Of the difficulties that waylay a Victorian anthologist two are obvious. Where is he to begin? – Where to end? … Wordsworth happened to be the first Laureate of Queen Victoria's reign … [A]fter many months spent in close study of Victorian verse … I rise from the task in reverence and wonder not only at the mass (not easily sized) of poetry written with ardour in these less-than-a-hundred years, but at the amount of it which is excellent.
One distinction of Victorian poetry is the degree to which serious work and popular culture converged, as evidenced by snippets of poems now proverbial: “'Tis better to have loved and lost / Than never to have loved at all”; “God's in his heaven – / All's right with the world!”; “How do I love thee? Let me count the ways.” These lines, from Alfred Tennyson's In Memoriam (1850), Robert Browning's Pippa Passes (1841), and Elizabeth Barrett Browning's Sonnets from the Portuguese (1850) become reassuring clichés when shorn of their contexts. The poems themselves offer less conventional assurance: In Memoriam involves a male poet's impassioned grief for another man; Pippa's hope is sung against the backdrop of adultery and murder; and Barrett Browning's larger sequence opens by alluding to Theocritus and fleeing from love.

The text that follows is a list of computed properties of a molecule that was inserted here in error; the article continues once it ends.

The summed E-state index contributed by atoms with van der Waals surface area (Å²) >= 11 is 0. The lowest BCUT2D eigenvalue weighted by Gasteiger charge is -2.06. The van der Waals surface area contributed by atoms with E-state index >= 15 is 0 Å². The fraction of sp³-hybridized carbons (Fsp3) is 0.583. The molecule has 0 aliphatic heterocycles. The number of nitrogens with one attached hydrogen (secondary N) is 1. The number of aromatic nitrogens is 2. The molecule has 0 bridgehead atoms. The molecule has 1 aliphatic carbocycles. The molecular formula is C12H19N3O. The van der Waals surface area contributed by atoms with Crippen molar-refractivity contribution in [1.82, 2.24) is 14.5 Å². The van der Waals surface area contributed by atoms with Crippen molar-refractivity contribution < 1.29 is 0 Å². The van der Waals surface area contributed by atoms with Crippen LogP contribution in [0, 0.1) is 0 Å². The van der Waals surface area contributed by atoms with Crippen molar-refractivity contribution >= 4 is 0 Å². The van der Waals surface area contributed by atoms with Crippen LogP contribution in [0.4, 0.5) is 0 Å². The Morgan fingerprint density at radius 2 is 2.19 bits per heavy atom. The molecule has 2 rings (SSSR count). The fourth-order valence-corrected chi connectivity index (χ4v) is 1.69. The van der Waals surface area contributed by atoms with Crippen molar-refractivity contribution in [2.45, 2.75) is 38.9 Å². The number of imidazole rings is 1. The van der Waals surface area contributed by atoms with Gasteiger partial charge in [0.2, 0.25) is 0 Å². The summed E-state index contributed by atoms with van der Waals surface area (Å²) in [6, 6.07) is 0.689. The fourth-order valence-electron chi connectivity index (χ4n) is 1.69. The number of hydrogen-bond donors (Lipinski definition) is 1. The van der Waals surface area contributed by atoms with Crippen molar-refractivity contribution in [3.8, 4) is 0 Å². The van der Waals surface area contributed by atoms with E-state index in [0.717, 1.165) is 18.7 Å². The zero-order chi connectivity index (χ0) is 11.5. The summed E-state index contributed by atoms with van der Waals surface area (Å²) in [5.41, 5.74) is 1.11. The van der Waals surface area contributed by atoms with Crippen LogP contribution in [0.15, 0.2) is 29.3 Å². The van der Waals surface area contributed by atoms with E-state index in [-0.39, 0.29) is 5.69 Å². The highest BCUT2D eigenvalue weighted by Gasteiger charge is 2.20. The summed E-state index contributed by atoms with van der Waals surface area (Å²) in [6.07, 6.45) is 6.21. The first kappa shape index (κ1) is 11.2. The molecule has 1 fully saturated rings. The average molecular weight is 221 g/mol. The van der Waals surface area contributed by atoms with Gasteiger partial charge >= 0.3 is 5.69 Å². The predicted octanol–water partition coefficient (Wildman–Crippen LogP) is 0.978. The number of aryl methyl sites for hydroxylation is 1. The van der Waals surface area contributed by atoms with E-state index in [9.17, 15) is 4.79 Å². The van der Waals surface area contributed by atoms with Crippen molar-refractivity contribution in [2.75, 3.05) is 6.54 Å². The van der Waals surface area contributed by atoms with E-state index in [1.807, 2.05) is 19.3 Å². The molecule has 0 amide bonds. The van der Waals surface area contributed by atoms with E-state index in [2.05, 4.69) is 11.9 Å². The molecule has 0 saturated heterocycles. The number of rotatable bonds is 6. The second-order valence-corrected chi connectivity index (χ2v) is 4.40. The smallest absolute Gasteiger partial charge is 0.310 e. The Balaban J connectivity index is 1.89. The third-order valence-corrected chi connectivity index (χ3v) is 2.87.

The best Victorian poetry is complex, challenging, and experimental, and it was read widely, thanks to its circulation during the first era of mass media.